We build to scale models of cities chosen by you, and bring those cities to life through 3D printing!
So far we have completed 5 to scale models, meaning each dimension has the same proportion to the real life city, and plan to expand rapidly across the United States and the rest of the world.
We need your help choosing which city to build next. With your backing we will be able to acquire the 3D printers to reach the production capacity necessary to make this a sustainable business.
Thank you for your support!
We have completed 5 locations that are available to ship before Christmas!
Dallas was the first city built. It's our hometown. After Dallas we began accepting votes and quickly expanded to other Texas cities such as Fort Worth and Houston. We've since expanded out to Los Angeles with more on the way!
Chicago and San Francisco have the highest vote counts so we're currently working on the plot for Chicago and expect to be done shortly after this campaign. San Francisco will follow shortly after Chicago.
We estimate that we can complete a new city every 6 weeks.
Where would you like to go? Pledge $1 to support this campaign and your vote will count double after this campaign or you can place a single vote for free on our website right now!
100% of profits from the Houston Strong skyline reward will go to relief effort or your choice. A survey will be sent after the end of this campaign for Houston Strong backers to vote on the fund they want their money to go to.
There is a specific reward for this called Houston Strong. The reward comes with the model replica of Houston with the words "Houston Strong" engraved on the wood base.
We're offering a limited edition stainless steel infused version of each skyline. Yes, you heard that right. Powderized stainless steel is infused in the plastic prior to being 3D printed. The effect is added weight and a really cool cast metal look.
These are really cool, but the material cost is over 10X as expensive as the white plastic so we're only offering a limited quantity.
3D Printed Skylines started out as a hobby project to map a to-scale model of downtown Dallas and then bring it to life through 3D printing. The original print was intended to be a decorative reminder of Dallas that Brandon could place on his desk to appreciate.
It was then used as a prize for a fun game played at a housewarming party for a new Dallas resident and friend. The 3D printer worked on the model during the party and people could guess what was printing. The first guesses were pretty hysterical but eventually someone guessed Dallas. They got to take it home that night!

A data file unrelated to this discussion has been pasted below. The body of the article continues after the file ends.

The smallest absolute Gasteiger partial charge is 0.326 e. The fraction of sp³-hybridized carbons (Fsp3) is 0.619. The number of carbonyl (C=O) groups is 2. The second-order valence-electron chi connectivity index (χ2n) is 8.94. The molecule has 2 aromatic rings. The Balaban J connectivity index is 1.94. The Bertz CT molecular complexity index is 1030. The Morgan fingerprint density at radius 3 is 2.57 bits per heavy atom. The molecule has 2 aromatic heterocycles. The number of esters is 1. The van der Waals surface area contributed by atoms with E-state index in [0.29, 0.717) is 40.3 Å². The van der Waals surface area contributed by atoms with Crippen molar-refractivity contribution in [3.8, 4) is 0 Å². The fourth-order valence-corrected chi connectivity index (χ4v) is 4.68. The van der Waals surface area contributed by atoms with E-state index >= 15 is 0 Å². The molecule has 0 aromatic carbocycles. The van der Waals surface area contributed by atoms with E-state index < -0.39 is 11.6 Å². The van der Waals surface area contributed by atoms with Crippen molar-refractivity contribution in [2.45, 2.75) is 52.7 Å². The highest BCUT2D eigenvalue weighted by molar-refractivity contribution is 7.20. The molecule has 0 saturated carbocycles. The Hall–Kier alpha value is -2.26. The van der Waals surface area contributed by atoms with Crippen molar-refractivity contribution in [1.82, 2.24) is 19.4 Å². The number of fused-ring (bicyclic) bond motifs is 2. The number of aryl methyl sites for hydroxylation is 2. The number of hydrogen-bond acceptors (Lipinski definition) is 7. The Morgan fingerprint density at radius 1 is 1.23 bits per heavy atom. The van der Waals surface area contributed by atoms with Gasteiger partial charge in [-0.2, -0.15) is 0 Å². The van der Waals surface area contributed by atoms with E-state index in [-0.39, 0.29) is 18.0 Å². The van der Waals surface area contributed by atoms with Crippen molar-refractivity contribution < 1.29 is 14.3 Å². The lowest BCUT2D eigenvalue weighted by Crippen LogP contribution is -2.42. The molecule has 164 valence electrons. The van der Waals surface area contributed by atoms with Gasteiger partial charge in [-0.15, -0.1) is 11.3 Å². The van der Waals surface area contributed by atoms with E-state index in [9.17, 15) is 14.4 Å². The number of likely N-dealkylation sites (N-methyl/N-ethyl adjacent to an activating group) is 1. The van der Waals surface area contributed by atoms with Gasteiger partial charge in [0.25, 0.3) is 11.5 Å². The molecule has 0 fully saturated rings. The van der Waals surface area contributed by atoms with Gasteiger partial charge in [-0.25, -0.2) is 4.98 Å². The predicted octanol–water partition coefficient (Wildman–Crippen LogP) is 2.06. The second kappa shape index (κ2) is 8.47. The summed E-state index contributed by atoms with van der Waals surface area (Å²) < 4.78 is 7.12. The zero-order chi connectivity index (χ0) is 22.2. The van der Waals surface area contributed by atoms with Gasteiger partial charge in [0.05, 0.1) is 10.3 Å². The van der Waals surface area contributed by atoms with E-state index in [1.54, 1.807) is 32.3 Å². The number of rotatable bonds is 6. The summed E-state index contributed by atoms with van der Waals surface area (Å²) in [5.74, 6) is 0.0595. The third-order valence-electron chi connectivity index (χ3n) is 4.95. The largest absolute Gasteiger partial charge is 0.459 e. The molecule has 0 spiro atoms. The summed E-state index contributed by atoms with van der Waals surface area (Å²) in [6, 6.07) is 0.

Word soon got out. D Magazine wrote this article and people began asking if other cities could be made. A survey to collect votes was put up on a website and 3D Printed Skylines was born.
PLA (polylactic acid) is one of the best materials to create objects with a 3D printer. It is a bioplastic made from a number of plant products including corn, potatoes and sugar-beets. PLA is considered an 'earth friendly' plastic that is environmentally friendly and can be composted at commercial compost facilities. PLA can easily be painted with cellulose spray paints and oil paints, although acrylic paints are considered the best choice.
Stainless Steel PLA is a compound of PLA and finely ground, powderized stainless steel. It has the same natural properties as PLA in addition to being a highly dense material that looks like cast metal. Due to the addition of steel, this model carries more weight than the Bright White PLA.
Walnut is a hardwood with beautiful grain patterns. It is popular in high end furniture and a preferred species for architectural millwork. It is also used for cabinetry, gunstocks, turnings and much more.
The walnut bases are coated with a protective sealer made from a mixture of boiled linseed oil, pure tung oil and polyurethane oil. This mixture really brings out the grain pattern by building contrast between the lighter and darker colors.
Video production - Brett A Vance
Audio - Derek from sixfigurecrowdfunding.com
Video Set - Common Desk
3D Printers - MakerGear 3D Printers
Filament - ProtoPlan Proto-pasta
Risks and challenges
3D Printers are very technical machines with moving parts. It is normal to have a part malfunction and require replacement from time to time. We have attempted to include these unforeseen replacements into our production capacity calculations so that we can ensure delivery by Christmas. Of course, if things were to go worse than expected it is possible that we will not be able to deliver every single order before Christmas, 2017. Luckily, we can always purchase more 3D printers to increase our capacity and will be ready to do so.
If our current lumber supplier shuts down then we will have to purchase wood from another supplier. Switching suppliers could affect our production timeline. Luckily, the lumber yard is located in a wood and granite district with other lumber suppliers close by so it should not take much time to switch suppliers.
Shipping times can be a bit unreliable around the holidays. Our production projections include a multiple-day buffer in the days leading up to Christmas to ensure that orders are delivered in time, but we cannot guarantee that a shipping company will not take longer than projected to ship your reward to you.Learn about accountability on Kickstarter
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